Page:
Canadian Poultry Magazine

The true value of collaboration

By Crystal Mackay   

Features Emerging Trends

Collaboration can have a transformative impact and strategic significance in both your work and personal lives. Here's how.

“At a time when human resources, time, and money are all at a premium, we need to continue to think smarter to achieve bigger results.” PHOTO: ADOBE STOCK

The term collaboration shows up in many places such as strategic plans, vision statements, and media soundbites. But what does it really mean and how would you put collaboration to work on the job or in life?

Early lessons in group dynamics
Let’s flashback to our first experiences with collaboration – group projects at school. Do you remember those? These could be very painful exercises in frustration or incredibly fruitful depending on the individuals in the group. From a young age, I learned the value of group dynamics, and how it was easier to work with some people than others. 

Challenges in a competitive supply chain
Fast forward to our world today. The issues and opportunities for individuals, organizations, the poultry sector, and the entire food system are so immense it’s almost impossible to fathom how to successfully navigate them on our own. At a time when human resources, time, and money are all at a premium, we need to continue to think smarter to achieve bigger results.


Breaking the mold
Enter the term and need for collaboration. It’s easier said than done, as the supply chain was built for competition, not collaboration. Collaboration requires leadership and strategic intent to make it happen. It is often much easier and faster to work on your own plans and work, particularly at the beginning.

Collaboration’s worth
So why is collaboration worth the extra effort? Evidence clearly shows that efforts that work collaboratively lead to greater resources, recognition, and rewards, particularly when facing competition for finite resources. Let me share a few examples.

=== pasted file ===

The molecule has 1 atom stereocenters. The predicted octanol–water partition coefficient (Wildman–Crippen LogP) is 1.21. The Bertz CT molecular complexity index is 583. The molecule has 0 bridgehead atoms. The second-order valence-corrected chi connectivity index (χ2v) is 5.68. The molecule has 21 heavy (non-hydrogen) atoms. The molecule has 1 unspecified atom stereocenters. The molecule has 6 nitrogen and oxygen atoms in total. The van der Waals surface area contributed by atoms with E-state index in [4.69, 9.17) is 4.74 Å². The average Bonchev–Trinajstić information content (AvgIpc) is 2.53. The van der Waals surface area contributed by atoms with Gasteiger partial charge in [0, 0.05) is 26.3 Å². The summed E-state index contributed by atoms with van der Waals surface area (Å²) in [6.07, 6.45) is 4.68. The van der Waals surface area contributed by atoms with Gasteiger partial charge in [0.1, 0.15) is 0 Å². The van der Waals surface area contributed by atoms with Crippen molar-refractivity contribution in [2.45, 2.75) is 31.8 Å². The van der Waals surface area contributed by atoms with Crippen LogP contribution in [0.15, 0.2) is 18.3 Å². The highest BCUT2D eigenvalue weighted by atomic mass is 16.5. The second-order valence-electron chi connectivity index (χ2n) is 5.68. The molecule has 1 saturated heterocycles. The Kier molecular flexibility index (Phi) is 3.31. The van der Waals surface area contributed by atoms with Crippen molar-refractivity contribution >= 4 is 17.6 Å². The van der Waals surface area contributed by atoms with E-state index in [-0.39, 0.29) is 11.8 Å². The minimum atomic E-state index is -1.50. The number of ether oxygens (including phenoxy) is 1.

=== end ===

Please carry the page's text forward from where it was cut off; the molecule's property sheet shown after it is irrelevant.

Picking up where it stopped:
Case studies in collaborative success
I’m a hard-wired collaborator. I identified the need for a whole food system approach to earning public trust in food and farming in my Advanced Agricultural Leadership Program project many years ago. 

One farmer, one company, or even single sector voices were too tiny and fragmented at a time when the rural-urban gap was growing and pressures against production practices were mounting.

Birth of collaborative initiative
The same collaborative spirit went into creating the Canadian Centre for Food Integrity (CCFI). The United States food companies and farm groups formed the US Center for Food Integrity in 2007. 

Could we not learn from their investment, research, and model and use it to research Canadian attitudes on public trust in food? After three years of thinking, discussing, and development with many stakeholders, the Canadian Centre for Food Integrity was launched in 2016 with a whole food system approach.

Shifting mindsets
Fierce competitors in the marketplace come together to invest and learn around the same tables with the pre-competitive spirit of collaboration needed for leadership and shared goals. 

I recall in some of those early meetings a few individuals shared they had never been in a room with their competitors and customers and government representatives having such open discussions before.

Reflections and future horizons
These are just two examples of many that demonstrate collaboration takes work. It takes strategic intent and sometimes a mindset shift, for individuals and organizations. Where competition focuses on individual achievement, collaboration emphasizes teamwork and collective success.

Unleashing the power of collaboration
Take a minute and review your efforts. Where and how do you spend your time working? Review it with the collaboration lens – is there anything you could do better and bigger together? 

Don’t be afraid to stretch yourself and think outside your normal borders and partners. In addition to the greater achievements, you might also find some more positive energy and fun as unexpected bonuses we can all appreciate and benefit from!  

Crystal Mackay is the CEO of Loft32, a company she co-founded with the goal to help elevate people, businesses and the conversations on food and farming. Visit for more information and to register for upcoming events.

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